GE to offer Macs to their 330,000 employees as it standardizes on iOS for mobile

We saw yesterday how Microsoft’s absence in mobile led to the removal of Surface tablets from Delta’s employee offerings, and today we have more evidence of the erosion of Microsoft’s dominance in the enterprise as companies increasingly work to simplify their platforms.

Industrial giant GE has announced a partnership with Apple to bring Predix, GE’s software platform for the Industrial Internet, to Apple’s iPhone smartphones and iPad tablets.

The new Predix-iOS software development kit will include tools that software developers can use to write industrial apps that will run on Apple’s iOS operating system.

The new partnership means that a wind turbine mechanic in Oklahoma and engineers in New York City can use their iPhones to collaborate on fixing a problem that normally would require a trip back to headquarters — by launching, say, Apple’s FaceTime video chat — and make real-time decisions with instant visuals.

“We are really taking these very complex industrial scenarios and bringing them together with the simplicity of the iOS experience,” explains Kevin Ichhpurani, GE Digital’s executive vice president and corporate officer who leads the unit’s ecosystem and channels.

As part of the partnership, GE will make iPhones and iPads the preferred mobile devices for their workers around the world.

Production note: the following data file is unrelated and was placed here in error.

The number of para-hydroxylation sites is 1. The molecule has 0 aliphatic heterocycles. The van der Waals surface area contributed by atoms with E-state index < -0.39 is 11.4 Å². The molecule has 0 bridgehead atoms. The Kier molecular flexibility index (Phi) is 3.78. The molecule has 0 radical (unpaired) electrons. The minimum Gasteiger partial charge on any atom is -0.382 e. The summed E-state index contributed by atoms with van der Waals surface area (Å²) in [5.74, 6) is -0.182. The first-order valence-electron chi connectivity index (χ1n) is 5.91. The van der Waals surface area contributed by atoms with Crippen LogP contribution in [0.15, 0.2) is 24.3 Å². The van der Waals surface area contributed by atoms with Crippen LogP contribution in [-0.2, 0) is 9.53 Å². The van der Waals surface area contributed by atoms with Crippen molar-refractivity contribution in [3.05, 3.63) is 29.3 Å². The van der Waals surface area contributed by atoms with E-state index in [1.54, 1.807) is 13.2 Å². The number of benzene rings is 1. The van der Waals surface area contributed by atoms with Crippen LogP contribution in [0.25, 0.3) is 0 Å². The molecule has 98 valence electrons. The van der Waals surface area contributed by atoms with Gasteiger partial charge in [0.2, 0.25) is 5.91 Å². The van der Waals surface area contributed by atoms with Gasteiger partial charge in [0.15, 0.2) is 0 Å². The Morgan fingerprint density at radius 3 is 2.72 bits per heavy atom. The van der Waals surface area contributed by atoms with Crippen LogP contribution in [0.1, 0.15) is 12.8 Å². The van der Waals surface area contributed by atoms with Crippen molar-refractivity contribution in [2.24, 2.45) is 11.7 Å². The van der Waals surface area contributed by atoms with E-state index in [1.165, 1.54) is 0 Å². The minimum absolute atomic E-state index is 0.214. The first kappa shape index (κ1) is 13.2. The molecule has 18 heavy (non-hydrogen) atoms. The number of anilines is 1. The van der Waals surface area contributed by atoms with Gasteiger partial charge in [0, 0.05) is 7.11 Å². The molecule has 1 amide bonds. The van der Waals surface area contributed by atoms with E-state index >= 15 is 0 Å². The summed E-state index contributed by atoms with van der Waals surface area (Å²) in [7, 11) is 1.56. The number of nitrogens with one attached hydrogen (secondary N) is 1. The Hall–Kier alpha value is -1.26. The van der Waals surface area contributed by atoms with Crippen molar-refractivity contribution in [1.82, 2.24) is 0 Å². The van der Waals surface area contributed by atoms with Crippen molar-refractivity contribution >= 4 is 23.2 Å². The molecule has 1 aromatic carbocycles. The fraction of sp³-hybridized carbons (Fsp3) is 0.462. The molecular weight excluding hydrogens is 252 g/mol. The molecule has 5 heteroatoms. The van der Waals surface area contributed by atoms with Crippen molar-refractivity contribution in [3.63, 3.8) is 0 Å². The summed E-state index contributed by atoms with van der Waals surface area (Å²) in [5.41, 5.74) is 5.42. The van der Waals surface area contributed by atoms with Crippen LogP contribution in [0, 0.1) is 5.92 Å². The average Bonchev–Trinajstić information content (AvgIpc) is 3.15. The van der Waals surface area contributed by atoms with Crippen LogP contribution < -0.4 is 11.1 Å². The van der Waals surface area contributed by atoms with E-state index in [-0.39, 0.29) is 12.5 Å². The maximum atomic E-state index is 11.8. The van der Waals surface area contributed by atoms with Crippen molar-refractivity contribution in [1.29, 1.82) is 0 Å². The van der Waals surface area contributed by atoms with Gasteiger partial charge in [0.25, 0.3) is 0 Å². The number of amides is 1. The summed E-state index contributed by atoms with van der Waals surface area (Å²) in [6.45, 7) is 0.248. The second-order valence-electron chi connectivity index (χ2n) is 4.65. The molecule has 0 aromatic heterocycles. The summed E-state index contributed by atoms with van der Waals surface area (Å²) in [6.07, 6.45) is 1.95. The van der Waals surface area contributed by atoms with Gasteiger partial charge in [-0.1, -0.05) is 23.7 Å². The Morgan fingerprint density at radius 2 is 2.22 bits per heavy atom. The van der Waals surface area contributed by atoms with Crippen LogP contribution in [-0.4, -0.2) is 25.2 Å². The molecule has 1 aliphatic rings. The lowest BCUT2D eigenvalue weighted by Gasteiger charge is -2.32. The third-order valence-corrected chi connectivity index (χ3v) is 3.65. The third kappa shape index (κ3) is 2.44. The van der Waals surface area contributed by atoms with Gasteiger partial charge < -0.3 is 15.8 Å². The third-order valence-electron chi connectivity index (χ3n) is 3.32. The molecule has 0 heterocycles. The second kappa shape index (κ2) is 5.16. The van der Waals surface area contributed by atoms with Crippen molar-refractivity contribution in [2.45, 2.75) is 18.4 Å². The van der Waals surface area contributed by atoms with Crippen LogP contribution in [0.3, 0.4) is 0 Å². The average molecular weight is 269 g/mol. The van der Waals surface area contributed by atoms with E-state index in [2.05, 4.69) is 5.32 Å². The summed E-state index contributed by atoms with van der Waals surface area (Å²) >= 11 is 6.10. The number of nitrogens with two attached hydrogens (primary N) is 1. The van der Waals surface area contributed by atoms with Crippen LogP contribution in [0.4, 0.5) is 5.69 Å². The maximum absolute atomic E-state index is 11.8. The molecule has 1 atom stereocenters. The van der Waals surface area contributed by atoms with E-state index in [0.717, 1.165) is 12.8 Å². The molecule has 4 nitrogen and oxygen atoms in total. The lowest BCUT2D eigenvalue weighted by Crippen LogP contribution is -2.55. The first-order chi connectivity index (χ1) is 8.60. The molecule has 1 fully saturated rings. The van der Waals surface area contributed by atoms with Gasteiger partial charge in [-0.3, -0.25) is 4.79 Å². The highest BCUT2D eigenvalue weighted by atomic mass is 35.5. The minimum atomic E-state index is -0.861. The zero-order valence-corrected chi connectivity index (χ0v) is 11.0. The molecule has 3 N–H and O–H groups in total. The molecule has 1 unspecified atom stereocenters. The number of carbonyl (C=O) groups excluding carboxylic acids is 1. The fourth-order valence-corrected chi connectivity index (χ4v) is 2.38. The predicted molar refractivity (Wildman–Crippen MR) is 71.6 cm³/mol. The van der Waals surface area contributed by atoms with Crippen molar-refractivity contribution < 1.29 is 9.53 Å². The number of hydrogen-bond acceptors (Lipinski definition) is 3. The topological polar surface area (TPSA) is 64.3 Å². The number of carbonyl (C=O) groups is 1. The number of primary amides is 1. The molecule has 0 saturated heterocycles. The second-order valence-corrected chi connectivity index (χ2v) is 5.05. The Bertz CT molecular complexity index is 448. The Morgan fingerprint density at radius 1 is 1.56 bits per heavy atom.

GE will also be offering Apple’s Mac computers as an option for their 330,000 employees.

The Register, commenting on the news, notes that this follows the footsteps of IBM, who switched 100,000 employees to Macs and reported reduced total cost of ownership over a four-year period of $273 to $543 per Mac due to lower support costs.

In both cases the entry point for Apple has been their mobile offering, and the Reg’s Andrew Orlowski notes:

Microsoft can no longer offer the end-to-end proposition that served it so well, even if parts of the proposition were far from best-in-class. It owned the clients, and the developer stack, and a large part of the server tier. Now it doesn’t, and if the client base melts away, this doesn’t make Azure particularly compelling.

As Apple, who is currently a Top 15  enterprise vendors with $25 billion in annual revenue, becomes increasingly focussed on enterprise, due to the saturation of the consumer market and the great margins available there, Microsoft may be facing a challenge it is now very ill prepared for.

Thanks Marius for the tip.

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